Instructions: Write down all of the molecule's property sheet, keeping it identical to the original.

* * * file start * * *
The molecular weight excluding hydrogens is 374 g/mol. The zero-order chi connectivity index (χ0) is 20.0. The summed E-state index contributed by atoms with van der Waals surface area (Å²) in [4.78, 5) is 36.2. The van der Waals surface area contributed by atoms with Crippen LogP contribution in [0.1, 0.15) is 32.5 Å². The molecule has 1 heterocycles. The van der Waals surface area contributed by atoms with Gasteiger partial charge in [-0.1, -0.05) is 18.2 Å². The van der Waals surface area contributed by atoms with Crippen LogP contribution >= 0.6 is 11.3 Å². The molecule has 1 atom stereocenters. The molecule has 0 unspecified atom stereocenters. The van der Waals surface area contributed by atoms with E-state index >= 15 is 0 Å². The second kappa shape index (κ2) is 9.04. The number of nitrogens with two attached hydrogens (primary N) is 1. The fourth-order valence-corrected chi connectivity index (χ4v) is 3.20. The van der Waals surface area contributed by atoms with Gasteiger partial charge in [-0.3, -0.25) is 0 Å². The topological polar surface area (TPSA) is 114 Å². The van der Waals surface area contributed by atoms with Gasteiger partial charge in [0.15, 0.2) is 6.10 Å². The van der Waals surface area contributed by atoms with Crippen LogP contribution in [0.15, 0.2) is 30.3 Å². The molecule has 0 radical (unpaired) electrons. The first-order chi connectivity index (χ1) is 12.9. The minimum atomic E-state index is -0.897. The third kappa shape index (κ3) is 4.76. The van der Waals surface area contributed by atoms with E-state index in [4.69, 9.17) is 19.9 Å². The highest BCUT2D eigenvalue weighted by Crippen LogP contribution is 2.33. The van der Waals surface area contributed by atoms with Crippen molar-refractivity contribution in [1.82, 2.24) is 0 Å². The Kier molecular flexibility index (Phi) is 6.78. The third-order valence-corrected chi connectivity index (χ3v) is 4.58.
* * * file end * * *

The molecular weight excluding hydrogens is 374 g/mol. The zero-order chi connectivity index (χ0) is 20.0. The summed E-state index contributed by atoms with van der Waals surface area (Å²) in [4.78, 5) is 36.2. The van der Waals surface area contributed by atoms with Crippen LogP contribution in [0.1, 0.15) is 32.5 Å². The molecule has 1 heterocycles. The van der Waals surface area contributed by atoms with Gasteiger partial charge in [-0.1, -0.05) is 18.2 Å². The van der Waals surface area contributed by atoms with Crippen LogP contribution >= 0.6 is 11.3 Å². The molecule has 1 atom stereocenters. The molecule has 0 unspecified atom stereocenters. The van der Waals surface area contributed by atoms with E-state index >= 15 is 0 Å². The second kappa shape index (κ2) is 9.04. The number of nitrogens with two attached hydrogens (primary N) is 1. The fourth-order valence-corrected chi connectivity index (χ4v) is 3.20. The van der Waals surface area contributed by atoms with Gasteiger partial charge in [-0.3, -0.25) is 0 Å². The topological polar surface area (TPSA) is 114 Å². The van der Waals surface area contributed by atoms with Gasteiger partial charge in [0.15, 0.2) is 6.10 Å². The van der Waals surface area contributed by atoms with Crippen LogP contribution in [0.15, 0.2) is 30.3 Å². The molecule has 0 radical (unpaired) electrons. The first-order chi connectivity index (χ1) is 12.9. The minimum atomic E-state index is -0.897. The third kappa shape index (κ3) is 4.76. The van der Waals surface area contributed by atoms with E-state index in [4.69, 9.17) is 19.9 Å². The highest BCUT2D eigenvalue weighted by Crippen LogP contribution is 2.33. The van der Waals surface area contributed by atoms with Crippen molar-refractivity contribution in [1.82, 2.24) is 0 Å². The Kier molecular flexibility index (Phi) is 6.78. The third-order valence-corrected chi connectivity index (χ3v) is 4.58.